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smjjamesDate: Sunday, 09.12.2012, 23:55 | Message # 34
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Venus might not be as volcanically 'dead'* as we think it is.

http://www.space.com/18807-venus-volcanoes-sulfur-dioxide.html

*by 'dead' I mean one theory that I've heard of that Venus periodically goes into massive and global volcanic episodes and then goes quiet for a while.





 
neutronium76Date: Sunday, 09.12.2012, 23:55 | Message # 35
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[Merged from another thread]

Check this from the ESA site: http://www.esa.int/esaCP/SEMILCERI7H_index_0.html
We Europeans have finally managed to discover something in the space science field biggrin .





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Edited by neutronium76 - Tuesday, 02.10.2012, 10:54
 
HarbingerDawnDate: Sunday, 09.12.2012, 23:55 | Message # 36
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Quote (neutronium76)
We Europeans have finally managed to discover something in the space science field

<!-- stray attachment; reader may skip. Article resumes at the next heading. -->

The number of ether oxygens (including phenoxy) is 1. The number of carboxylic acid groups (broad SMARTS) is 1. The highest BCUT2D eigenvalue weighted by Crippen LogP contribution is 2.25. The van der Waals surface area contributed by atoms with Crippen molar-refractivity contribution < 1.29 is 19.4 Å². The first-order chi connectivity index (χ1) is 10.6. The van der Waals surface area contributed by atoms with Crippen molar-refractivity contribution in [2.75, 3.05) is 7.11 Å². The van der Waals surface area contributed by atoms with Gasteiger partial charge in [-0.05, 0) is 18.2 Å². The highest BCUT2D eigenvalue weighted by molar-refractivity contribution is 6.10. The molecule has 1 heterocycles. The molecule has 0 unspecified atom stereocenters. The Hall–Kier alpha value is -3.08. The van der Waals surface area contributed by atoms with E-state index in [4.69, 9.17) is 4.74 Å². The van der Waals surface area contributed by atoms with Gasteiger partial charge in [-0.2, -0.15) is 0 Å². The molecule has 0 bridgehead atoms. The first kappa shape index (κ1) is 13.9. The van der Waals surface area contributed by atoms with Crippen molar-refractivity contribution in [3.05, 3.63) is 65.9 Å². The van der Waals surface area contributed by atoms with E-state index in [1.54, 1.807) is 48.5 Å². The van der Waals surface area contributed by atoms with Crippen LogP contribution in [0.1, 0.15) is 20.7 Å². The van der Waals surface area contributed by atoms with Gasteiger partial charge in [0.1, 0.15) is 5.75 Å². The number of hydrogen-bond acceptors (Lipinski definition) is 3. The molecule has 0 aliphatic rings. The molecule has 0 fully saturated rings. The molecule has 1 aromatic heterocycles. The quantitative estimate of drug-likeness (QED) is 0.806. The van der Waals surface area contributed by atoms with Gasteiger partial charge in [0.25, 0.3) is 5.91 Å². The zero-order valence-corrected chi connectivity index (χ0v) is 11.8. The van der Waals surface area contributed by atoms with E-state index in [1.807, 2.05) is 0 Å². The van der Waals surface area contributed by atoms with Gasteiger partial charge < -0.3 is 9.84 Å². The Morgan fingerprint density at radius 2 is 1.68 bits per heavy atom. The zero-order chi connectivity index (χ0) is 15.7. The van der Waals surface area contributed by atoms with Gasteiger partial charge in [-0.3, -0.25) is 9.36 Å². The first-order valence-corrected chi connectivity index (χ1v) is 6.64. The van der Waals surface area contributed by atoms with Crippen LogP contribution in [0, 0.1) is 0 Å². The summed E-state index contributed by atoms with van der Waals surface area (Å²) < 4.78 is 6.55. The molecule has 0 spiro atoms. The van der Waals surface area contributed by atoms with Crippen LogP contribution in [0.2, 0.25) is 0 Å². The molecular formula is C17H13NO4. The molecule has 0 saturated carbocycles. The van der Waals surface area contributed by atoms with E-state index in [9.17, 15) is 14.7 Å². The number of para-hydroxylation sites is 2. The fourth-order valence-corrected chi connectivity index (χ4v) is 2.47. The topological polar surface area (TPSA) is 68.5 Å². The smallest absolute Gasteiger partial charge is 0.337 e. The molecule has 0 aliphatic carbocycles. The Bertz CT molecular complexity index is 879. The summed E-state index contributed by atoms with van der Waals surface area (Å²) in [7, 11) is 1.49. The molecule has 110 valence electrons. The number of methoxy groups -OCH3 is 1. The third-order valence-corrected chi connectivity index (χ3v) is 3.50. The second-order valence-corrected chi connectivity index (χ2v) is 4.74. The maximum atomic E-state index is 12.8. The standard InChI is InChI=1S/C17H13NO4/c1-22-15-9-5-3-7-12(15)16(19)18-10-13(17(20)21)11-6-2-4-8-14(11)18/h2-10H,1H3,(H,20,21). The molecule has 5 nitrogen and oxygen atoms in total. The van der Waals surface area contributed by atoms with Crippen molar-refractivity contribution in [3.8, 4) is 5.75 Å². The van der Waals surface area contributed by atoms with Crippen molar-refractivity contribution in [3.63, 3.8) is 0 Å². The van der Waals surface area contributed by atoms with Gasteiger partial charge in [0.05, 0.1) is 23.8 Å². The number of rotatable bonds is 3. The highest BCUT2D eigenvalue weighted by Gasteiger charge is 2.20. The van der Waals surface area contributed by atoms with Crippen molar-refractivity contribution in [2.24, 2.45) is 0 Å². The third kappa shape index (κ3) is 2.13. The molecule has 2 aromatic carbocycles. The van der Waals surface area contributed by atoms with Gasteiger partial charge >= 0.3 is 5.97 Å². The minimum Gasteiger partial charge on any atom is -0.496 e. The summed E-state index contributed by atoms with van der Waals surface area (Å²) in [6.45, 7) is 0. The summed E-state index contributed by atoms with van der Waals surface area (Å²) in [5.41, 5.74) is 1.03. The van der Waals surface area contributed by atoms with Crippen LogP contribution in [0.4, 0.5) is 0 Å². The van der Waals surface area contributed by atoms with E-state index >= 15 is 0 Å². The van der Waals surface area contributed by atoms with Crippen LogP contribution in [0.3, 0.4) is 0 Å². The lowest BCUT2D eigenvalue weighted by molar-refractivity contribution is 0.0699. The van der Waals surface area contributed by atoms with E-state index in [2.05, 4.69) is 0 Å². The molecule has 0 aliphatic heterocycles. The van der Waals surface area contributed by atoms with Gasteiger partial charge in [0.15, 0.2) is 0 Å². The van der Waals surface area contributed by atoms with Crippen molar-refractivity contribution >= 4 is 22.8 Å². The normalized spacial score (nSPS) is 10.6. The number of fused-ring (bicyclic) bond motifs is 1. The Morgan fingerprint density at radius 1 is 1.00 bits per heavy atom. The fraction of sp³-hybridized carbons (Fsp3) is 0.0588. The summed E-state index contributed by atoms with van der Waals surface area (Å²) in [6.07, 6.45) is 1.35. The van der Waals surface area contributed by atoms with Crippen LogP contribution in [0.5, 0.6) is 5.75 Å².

What do you mean "finally"? Europe has pretty much been leading the world in observational astronomy in recent years. Though for a European space probe - rather than a telescope - to make a great discovery is certainly less common.

Many of NASA's great endeavors are done in collaboration with ESA these days anyway, so many of the great discoveries NASA makes, especially with space telescopes, ESA shares credit for as well.





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apenpaapDate: Sunday, 09.12.2012, 23:56 | Message # 37
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Quote (neutronium76)
We Europeans have finally managed to discover something in the space science field biggrin .


Unlike the discoveries of Uranus and Neptune, Saturn's rings, as good as every major moon, 51 Pegasi b and a whole bunch of other exoplanets, loads of things found with the VLT, gravity, relativity, the Kuiper belt and the Oort cloud, Mars Express' loads of discoveries, and many other things I forget, you mean? tongue

Anyway, it's a pretty amazing discovery; who would've thought Venus could get so cold?





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WatsisnameDate: Sunday, 09.12.2012, 23:56 | Message # 38
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Not to diminish how interesting this discovery is, but its been known for a while that Venus' upper atmosphere gets extremely cold. My Planetary Science textbook has a plot of its temperature profile (from Seiff, 1983), which shows the 125km night-side temperature as 100-130 Kelvins (-143 to -173°C). The Venus Express measurements show this region gets even colder than previously thought, and not just at the night-side of the planet but also over the terminator.